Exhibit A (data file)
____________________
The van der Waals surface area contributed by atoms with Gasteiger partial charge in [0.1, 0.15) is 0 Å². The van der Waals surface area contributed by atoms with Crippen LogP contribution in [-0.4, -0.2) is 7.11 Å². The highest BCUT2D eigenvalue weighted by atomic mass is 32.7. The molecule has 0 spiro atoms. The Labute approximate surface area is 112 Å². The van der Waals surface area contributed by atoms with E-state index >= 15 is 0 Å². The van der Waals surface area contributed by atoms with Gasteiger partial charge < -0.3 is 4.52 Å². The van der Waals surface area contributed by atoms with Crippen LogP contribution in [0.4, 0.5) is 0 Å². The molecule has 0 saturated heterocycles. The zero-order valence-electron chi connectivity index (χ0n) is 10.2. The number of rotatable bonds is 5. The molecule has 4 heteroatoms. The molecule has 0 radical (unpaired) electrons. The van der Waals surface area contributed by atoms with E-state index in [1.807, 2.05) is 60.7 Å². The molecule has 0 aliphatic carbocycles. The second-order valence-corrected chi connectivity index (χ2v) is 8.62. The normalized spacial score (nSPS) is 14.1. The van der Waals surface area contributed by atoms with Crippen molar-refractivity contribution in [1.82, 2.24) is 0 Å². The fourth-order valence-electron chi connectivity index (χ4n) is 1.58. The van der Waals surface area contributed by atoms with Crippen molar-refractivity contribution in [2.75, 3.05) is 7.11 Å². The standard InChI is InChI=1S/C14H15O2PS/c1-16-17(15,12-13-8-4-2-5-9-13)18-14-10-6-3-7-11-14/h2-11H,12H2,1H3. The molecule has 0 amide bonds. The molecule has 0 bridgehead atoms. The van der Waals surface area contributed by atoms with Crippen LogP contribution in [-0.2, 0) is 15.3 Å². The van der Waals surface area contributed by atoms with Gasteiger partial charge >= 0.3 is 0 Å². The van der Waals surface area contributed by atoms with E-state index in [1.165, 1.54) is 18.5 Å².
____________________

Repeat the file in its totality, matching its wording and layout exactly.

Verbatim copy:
The van der Waals surface area contributed by atoms with Gasteiger partial charge in [0.1, 0.15) is 0 Å². The van der Waals surface area contributed by atoms with Crippen LogP contribution in [-0.4, -0.2) is 7.11 Å². The highest BCUT2D eigenvalue weighted by atomic mass is 32.7. The molecule has 0 spiro atoms. The Labute approximate surface area is 112 Å². The van der Waals surface area contributed by atoms with E-state index >= 15 is 0 Å². The van der Waals surface area contributed by atoms with Gasteiger partial charge < -0.3 is 4.52 Å². The van der Waals surface area contributed by atoms with Crippen LogP contribution in [0.4, 0.5) is 0 Å². The molecule has 0 saturated heterocycles. The zero-order valence-electron chi connectivity index (χ0n) is 10.2. The number of rotatable bonds is 5. The molecule has 4 heteroatoms. The molecule has 0 radical (unpaired) electrons. The van der Waals surface area contributed by atoms with E-state index in [1.807, 2.05) is 60.7 Å². The molecule has 0 aliphatic carbocycles. The second-order valence-corrected chi connectivity index (χ2v) is 8.62. The normalized spacial score (nSPS) is 14.1. The van der Waals surface area contributed by atoms with Crippen molar-refractivity contribution in [1.82, 2.24) is 0 Å². The fourth-order valence-electron chi connectivity index (χ4n) is 1.58. The van der Waals surface area contributed by atoms with Crippen molar-refractivity contribution in [2.75, 3.05) is 7.11 Å². The standard InChI is InChI=1S/C14H15O2PS/c1-16-17(15,12-13-8-4-2-5-9-13)18-14-10-6-3-7-11-14/h2-11H,12H2,1H3. The molecule has 0 amide bonds. The molecule has 0 bridgehead atoms. The van der Waals surface area contributed by atoms with Crippen LogP contribution in [-0.2, 0) is 15.3 Å². The van der Waals surface area contributed by atoms with Gasteiger partial charge >= 0.3 is 0 Å². The van der Waals surface area contributed by atoms with E-state index in [1.165, 1.54) is 18.5 Å².